What we know about how the structure of Marketplaces and Medicaid expansion affect enrollment

By Emma Sandoe

It is fairly obvious that states that expanded Medicaid saw greater enrollment in Medicaid after the opening of the Health Insurance Marketplaces in October 2013 than states that did not expand. CMS has been releasing monthly reports that indicate just that.

This also corresponds to the reductions in uninsurance. States that expanded Medicaid clearly have seen greater reductions in uninsurance than states that elected not to expand. The US Census Bureau recently posted the maps below in their blog “Research Matters.” Here is a map of the uninsurance reductions:

With the exceptions of states like Massachusetts that have already high levels of Medicaid expansion, it’s clear which states have chosen to expand Medicaid and which ones have not, but if you need the context, here is a map of states that have expanded Medicaid:

What is less known is information about who the people are that are enrolling in Medicaid and why states that appear similar are seeing varying levels of Medicaid participation rates. Last week, the Commonwealth Fund issued an article by Sara Rosenbaum et al. that found that states who have elected to implement their own insurance marketplace, rather than using the federal HealthCare.gov, saw more enrollment in their expanded Medicaid programs. Essentially, if a state elects to both to take up the Medicaid expansion and build their own Marketplace, more people saw Medicaid coverage than states that are electing to take up the expansion and use HealthCare.gov.

Of course this correlation should not be considered a causal reason for increased enrollment. The states that decided to let the federal government run their marketplace look very different from the states that built their own system. Looking into the states that saw large increases in Medicaid enrollment, many of the states electing to build their own marketplace include California, Massachusetts, and Oregon. These states generally have more social welfare programs and a larger social safety net. Meaning that there are other reasons that could have caused this increase over the difference in choice on state or federal marketplace. Some of these states took advantage of flexibilities provided by the Centers for Medicare & Medicaid Services (CMS) to ease the enrollment process. For example, states were given the option to integrate their SNAP (food stamps) system with their Medicaid systems to identify likely eligible enrollees. States that did not create their own marketplaces but expanded Medicaid oftentimes have not fully embraced the Affordable Care Act and have limited social welfare programs. For example, Indiana and Iowa had contentious debates over the expansion of Medicaid and their social welfare programs are seeing cuts while they are expanding Medicaid services.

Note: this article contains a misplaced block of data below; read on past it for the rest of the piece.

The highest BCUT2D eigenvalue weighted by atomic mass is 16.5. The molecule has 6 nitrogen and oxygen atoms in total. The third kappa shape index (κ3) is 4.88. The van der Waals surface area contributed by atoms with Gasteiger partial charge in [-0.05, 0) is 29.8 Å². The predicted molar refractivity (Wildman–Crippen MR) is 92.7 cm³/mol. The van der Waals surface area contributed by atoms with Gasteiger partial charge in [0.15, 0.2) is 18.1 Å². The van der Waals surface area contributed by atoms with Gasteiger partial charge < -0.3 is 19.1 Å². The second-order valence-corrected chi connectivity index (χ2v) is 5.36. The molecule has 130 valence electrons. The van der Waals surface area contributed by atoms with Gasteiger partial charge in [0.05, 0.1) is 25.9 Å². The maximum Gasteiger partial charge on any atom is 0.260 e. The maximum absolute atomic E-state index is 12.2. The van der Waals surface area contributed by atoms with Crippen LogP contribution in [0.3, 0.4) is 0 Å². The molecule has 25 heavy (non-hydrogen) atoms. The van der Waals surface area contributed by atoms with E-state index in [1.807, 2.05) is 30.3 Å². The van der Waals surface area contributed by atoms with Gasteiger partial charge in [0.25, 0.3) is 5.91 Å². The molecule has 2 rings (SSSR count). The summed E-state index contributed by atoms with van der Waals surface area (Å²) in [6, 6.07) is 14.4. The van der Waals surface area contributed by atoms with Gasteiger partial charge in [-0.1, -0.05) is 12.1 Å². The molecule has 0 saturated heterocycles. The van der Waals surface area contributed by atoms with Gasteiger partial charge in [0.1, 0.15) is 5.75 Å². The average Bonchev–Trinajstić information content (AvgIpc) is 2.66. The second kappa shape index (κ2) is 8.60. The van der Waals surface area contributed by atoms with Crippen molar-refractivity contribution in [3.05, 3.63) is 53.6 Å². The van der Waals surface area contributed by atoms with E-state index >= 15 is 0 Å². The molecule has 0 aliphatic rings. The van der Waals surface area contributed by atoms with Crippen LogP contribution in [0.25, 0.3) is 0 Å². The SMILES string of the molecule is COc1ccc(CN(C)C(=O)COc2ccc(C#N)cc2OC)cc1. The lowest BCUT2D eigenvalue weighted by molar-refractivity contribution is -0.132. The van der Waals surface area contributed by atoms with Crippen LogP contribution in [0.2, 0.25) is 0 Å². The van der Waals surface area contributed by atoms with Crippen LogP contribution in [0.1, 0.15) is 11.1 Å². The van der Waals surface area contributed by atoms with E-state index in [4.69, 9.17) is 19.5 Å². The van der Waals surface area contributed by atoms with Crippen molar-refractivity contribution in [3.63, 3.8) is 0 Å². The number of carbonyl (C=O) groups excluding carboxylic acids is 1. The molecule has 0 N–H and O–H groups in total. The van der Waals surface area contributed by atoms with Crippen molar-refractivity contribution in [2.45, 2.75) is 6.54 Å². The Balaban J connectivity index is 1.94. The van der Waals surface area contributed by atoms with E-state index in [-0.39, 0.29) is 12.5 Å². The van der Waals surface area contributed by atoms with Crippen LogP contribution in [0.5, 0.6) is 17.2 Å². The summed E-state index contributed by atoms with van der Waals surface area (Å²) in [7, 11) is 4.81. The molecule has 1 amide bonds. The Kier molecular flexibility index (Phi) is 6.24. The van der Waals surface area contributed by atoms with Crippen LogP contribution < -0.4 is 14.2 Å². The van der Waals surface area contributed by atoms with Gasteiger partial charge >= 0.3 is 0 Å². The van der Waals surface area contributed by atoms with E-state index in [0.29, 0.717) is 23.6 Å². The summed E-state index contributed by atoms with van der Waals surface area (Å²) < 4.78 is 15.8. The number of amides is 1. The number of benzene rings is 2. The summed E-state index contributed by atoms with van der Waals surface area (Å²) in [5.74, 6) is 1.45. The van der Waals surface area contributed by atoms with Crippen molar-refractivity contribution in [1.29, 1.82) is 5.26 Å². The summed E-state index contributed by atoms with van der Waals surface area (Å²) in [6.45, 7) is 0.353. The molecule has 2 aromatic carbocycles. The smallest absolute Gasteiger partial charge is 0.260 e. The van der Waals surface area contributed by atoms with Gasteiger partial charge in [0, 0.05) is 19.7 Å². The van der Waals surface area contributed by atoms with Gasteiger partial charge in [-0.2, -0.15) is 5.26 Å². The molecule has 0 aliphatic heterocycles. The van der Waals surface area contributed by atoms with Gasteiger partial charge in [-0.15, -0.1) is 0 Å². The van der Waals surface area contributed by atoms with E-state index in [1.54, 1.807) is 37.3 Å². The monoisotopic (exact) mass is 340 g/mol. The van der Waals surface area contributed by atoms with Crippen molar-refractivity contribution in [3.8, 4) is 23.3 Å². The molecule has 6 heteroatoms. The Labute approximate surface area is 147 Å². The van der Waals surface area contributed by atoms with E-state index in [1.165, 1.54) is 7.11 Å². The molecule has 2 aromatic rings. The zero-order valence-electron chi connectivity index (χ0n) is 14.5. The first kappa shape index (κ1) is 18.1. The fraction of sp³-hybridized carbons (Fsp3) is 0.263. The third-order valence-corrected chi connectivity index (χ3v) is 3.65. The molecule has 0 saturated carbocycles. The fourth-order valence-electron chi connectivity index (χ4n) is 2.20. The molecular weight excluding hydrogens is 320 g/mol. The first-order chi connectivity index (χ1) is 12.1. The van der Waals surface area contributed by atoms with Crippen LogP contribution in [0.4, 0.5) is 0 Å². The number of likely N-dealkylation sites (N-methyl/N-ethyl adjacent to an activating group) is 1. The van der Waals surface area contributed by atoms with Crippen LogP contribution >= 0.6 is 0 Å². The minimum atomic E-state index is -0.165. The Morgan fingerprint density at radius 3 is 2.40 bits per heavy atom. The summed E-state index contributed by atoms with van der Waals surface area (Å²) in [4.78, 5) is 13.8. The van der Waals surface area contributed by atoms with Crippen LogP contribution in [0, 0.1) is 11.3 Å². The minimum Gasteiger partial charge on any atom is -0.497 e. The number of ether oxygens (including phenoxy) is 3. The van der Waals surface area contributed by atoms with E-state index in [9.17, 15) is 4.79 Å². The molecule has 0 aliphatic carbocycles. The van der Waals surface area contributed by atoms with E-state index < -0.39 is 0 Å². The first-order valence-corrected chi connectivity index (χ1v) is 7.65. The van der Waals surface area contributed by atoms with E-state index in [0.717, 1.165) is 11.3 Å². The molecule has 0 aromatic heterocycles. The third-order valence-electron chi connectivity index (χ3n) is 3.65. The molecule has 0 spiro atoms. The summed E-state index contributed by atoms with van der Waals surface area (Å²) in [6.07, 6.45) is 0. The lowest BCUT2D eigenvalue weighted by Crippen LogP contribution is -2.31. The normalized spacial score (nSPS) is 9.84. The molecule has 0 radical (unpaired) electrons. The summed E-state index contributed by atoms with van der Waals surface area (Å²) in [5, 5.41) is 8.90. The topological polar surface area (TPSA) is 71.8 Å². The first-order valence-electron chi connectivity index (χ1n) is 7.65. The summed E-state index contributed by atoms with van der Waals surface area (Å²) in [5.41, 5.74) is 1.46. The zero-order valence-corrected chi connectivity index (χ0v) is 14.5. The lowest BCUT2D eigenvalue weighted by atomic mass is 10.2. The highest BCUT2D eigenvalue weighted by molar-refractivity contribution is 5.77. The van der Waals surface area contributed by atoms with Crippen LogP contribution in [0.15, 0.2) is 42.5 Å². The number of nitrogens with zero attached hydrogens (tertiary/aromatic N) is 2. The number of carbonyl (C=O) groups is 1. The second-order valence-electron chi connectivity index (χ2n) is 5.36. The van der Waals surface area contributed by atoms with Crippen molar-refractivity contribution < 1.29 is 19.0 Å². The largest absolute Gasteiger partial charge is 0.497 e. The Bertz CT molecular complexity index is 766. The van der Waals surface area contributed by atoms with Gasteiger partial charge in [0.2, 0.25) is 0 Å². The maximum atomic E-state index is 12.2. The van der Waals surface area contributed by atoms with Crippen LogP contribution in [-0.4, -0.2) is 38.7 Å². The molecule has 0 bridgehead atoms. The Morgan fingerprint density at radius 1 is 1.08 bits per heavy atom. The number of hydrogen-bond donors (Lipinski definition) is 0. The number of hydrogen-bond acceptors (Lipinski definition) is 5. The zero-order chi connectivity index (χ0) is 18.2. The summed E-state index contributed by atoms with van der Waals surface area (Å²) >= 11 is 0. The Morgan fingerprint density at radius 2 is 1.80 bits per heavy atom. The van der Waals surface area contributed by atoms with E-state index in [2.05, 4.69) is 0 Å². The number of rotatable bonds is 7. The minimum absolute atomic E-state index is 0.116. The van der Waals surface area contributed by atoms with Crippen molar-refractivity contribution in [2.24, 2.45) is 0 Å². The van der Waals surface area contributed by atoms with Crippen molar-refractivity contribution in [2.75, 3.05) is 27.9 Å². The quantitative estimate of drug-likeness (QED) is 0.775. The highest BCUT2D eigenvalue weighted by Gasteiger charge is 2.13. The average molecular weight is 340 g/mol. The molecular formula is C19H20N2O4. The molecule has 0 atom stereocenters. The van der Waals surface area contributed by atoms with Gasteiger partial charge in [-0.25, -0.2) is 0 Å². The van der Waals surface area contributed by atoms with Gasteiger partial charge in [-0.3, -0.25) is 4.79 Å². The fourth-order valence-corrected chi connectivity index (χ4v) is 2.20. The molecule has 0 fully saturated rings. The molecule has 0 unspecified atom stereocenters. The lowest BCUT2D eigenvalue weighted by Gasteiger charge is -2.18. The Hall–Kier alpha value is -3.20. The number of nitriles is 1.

However, looking back at the implementation of the HealthCare.gov, one issue that received less attention than the website glitches was the transfer of Medicaid applications from HealthCare.gov to the states. If a person logged on to HealthCare.gov to complete his or her insurance application and was deemed eligible for Medicaid, HealthCare.gov was designed to send the application to the state. The states’ Medicaid IT systems were supposed to be designed to receive these applications and process them in the same way as if someone applied directly to the states’ Medicaid program. Unfortunately, in the beginning months of the launch of the website, these functionalities were not working. This could have been the cause of some of the discrepancies between federal and state run Marketplaces. States with state run Marketplaces may have seen less problems with the transfer of applications.

CBO recently increased their projections of how many people will enroll in expanded Medicaid. They did this because their initial estimates underestimated the “take up rate” of the eligible number of Medicaid beneficiaries that would take up the social insurance program. More research must be done to understand why we are seeing higher levels of Medicaid expansion take up and looking at the application processes between state and federally run Marketplaces could give some information about varying levels in take up. But other factors such as outreach efforts, cultural barriers to public service programs, or robustness of benefit packages could shed additional light into why people enroll in expanded Medicaid coverage.

Interestingly, the state that saw the highest increase in Medicaid enrollment was Kentucky. Since the election of Governor Matt Bevin, the future of both the Kynect state run marketplace and the state’s Medicaid expansion has been in question. If the state’s Medicaid enrollment numbers fall in response to moving the Marketplace to HealthCare.gov it can be very telling that a state run Marketplace is closely related to Medicaid enrollment.

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